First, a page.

250 g of poly(2,6-dimethyl-2,4-phenylene oxide) having an intrinsic viscosity of 0.508 dl/g, as measured in chloroform at 25 C., was dissolved in 3,200 ml of chlorobenzene in a reactor consisting of a 5 liter 3-neck Morton flask equipped with a mechanical stirrer, addition funnel and a condenser having an acid water trap. The solution was heated via oil bath to boiling and dried by removing 200 ml of distillate. To the boiling solution, 250 g of bromine was added over four hours. The solution was allowed to boil for an additional 30 minutes under a nitrogen sweep. After cooling, the solution was sprayed into 15 liters of methanol to precipitate the halogenated polymer. The halogenated polymer was collected on a filter, washed with methanol and dried at 50 C. under reduced pressure. The yield was 339.5 grams (90 percent of theoretical). The halogenated polymer had a total bromine content of 31.4 percent by weight. Calculations from the integral curve of the proton magnetic resonance spectra of the halogenated polymer showed that bromine was substituted at benzylic carbons at a level of 0.6 bromine per phenylene oxide unit and that bromine was substituted into the aromatic ring at the level of 0.08 bromine per phenylene oxide unit.

EXAMPLE 2

This example demonstrates the use of N-bromosuccinimide as the brominating agent.

11.4 g of poly(2,6-dimethyl-1, 4-phenylene oxide), having an intrinsic viscosity of 0.50 dl/g, as measured in chloroform at 25 C., was dissolved in 410 ml of chlorobenzene in a 500 ml 3-neck round bottom flask equipped with a mechanical stirrer, condenser having an acid water trap and a nitrogen inlet tube. Using an oil bath, the polymer solution was heated to 115 C. 16.9 of N-bromosuccinimide were added. While under nitrogen, the reaction mixture was allowed to boil until bromine was no longer observed in the vapor phase over the reaction medium. After cooling to ambient temperature, the reaction mixture was filtered and the product precipitated in methanol. The halogenated polymer was collected, washed with methanol and air dried on the filter. The halogenated polymer was dissolved in 120 ml chloroform and reprecipitated in methanol. Finally, the halogenated polymer was dried four days at 50 C. in a vacuum oven. The yield was 12.0 g (63 percent theoretical). The total bromine content of the halogenated polymer was 36.8 percent by weight. Calculations based on the integral curve of the nuclear magnetic resonance spectra showed that the halogenated polymer was substituted with bromine at the benzylic carbon at a level of 0.65 bromine per phenylene oxide unit and substituted with bromine at the aromatic ring at a level of 0.22 bromine per phenylene oxide unit.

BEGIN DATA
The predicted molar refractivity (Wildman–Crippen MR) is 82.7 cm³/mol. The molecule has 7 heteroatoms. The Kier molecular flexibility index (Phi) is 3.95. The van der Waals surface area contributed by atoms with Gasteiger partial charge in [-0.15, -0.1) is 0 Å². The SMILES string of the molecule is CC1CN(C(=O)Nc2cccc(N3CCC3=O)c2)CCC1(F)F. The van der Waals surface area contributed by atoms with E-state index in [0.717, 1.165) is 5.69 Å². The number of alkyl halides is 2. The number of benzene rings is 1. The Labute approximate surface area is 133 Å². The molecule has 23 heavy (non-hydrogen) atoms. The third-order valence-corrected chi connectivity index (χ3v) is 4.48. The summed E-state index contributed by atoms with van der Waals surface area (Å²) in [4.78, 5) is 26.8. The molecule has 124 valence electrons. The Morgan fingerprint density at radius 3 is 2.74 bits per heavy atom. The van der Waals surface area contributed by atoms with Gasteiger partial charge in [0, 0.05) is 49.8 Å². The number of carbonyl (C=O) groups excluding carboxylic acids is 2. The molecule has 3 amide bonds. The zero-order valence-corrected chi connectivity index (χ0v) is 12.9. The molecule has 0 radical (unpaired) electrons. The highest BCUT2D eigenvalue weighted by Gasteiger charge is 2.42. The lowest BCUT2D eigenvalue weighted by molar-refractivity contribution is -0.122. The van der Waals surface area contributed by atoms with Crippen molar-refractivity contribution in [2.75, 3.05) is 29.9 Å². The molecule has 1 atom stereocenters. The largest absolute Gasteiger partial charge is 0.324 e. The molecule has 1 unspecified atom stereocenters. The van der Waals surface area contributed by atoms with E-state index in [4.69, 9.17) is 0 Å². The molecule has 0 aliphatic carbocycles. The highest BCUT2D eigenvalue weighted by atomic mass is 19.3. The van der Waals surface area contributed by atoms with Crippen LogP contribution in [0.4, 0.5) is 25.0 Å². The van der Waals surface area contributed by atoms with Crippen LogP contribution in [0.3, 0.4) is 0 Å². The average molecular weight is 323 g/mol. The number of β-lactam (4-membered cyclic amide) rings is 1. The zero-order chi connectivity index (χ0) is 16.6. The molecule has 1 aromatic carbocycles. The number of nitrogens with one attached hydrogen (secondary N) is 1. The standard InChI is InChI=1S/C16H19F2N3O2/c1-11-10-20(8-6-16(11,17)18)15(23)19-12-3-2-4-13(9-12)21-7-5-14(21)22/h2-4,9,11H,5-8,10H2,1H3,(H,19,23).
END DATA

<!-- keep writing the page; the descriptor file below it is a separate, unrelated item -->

EXAMPLE 3

This example demonstrates a general procedure for introducing bromine at both the aryl and benzylic position of PPO a polyarylene oxide.